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I came across a fun math problem yesterday and have it solved, but with the code I wrote, I had to do a keyboard interrupt or it would run forever, lol. So I changed it to have an end condition, but now it only prints 1 solution and stops.

The problem goes like this: "You have the numbers 123456789, in that order. Between each number, you must insert either nothing, a plus sign, or a multiplication sign, so that the resulting expression equals 2002. Write a program that prints all solutions. (There are two.)"

import random


def try1(param):
    global solved
    opers = ['+', '*', '']
    hotpotato = ('%s'.join(param) % (random.choice(opers),
                                     random.choice(opers),
                                     random.choice(opers),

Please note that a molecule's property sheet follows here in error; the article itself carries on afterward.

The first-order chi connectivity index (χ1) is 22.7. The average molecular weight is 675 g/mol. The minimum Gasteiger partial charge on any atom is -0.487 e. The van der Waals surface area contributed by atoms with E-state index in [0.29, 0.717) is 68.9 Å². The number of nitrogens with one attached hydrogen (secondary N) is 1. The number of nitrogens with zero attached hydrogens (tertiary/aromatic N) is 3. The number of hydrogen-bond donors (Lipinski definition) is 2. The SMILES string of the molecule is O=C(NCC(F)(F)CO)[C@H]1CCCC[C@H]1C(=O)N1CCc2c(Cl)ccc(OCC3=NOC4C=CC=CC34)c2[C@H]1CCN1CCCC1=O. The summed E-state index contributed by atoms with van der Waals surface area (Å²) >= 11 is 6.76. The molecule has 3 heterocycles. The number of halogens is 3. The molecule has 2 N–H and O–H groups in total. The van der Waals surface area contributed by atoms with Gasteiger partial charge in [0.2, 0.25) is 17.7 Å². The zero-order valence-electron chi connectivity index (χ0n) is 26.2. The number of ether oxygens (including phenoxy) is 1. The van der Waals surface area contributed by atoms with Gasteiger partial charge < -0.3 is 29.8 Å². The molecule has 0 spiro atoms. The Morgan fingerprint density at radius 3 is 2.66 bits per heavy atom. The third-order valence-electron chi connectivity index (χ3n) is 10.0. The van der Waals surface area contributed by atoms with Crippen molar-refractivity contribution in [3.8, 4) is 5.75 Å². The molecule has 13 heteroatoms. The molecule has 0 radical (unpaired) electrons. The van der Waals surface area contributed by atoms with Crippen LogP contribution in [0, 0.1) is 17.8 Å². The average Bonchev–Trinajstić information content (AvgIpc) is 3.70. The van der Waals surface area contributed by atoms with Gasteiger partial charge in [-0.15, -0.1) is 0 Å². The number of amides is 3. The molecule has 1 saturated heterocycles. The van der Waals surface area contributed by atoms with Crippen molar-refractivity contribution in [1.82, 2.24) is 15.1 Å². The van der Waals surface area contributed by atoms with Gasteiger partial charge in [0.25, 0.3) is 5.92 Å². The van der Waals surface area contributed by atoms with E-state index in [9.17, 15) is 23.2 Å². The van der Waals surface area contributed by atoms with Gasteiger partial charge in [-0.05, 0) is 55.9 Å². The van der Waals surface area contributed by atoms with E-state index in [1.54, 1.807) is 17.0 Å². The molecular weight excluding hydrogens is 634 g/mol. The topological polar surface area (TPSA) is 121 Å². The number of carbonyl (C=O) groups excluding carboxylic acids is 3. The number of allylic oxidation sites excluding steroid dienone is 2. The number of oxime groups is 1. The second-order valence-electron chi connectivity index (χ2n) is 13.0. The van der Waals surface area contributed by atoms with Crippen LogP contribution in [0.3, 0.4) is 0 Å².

random.choice(opers),
                                     random.choice(opers),
                                     random.choice(opers),
                                     random.choice(opers),
                                     random.choice(opers),
                                     )
             )
    if eval(hotpotato) == 2002:
        solved += 1
        print "Solution:", hotpotato, "= 2002     :-)"

    else:
        pass


solved = 0
while solved == 0:
    try1('123456789')

This code prints the first solution it encounters and stops. Can anyone tell me how to get it to print both solutions before it stops?

share|improve this question
    
Is this from Project Euler? –  Blender Sep 21 '11 at 20:38
1  
@Blender If it is, I haven't seen it there. –  Shon Freelen Sep 21 '11 at 20:42

5 Answers 5

up vote 3 down vote accepted

Store your solutions in a set:

solutions = set([])

Each time a solution is found, update the set:

solutions.append(solution)

Sets are nice because there don't store duplicates:

>>> len(set([1, 1, 1, 1, 1, 1, 1]))
1

So just loop until the set's size is greater than one:

while len(solved) < 2:
    try1('123456789')

Also, you can shorten this code:

hotpotato = ('%s'.join(param) % (random.choice(opers),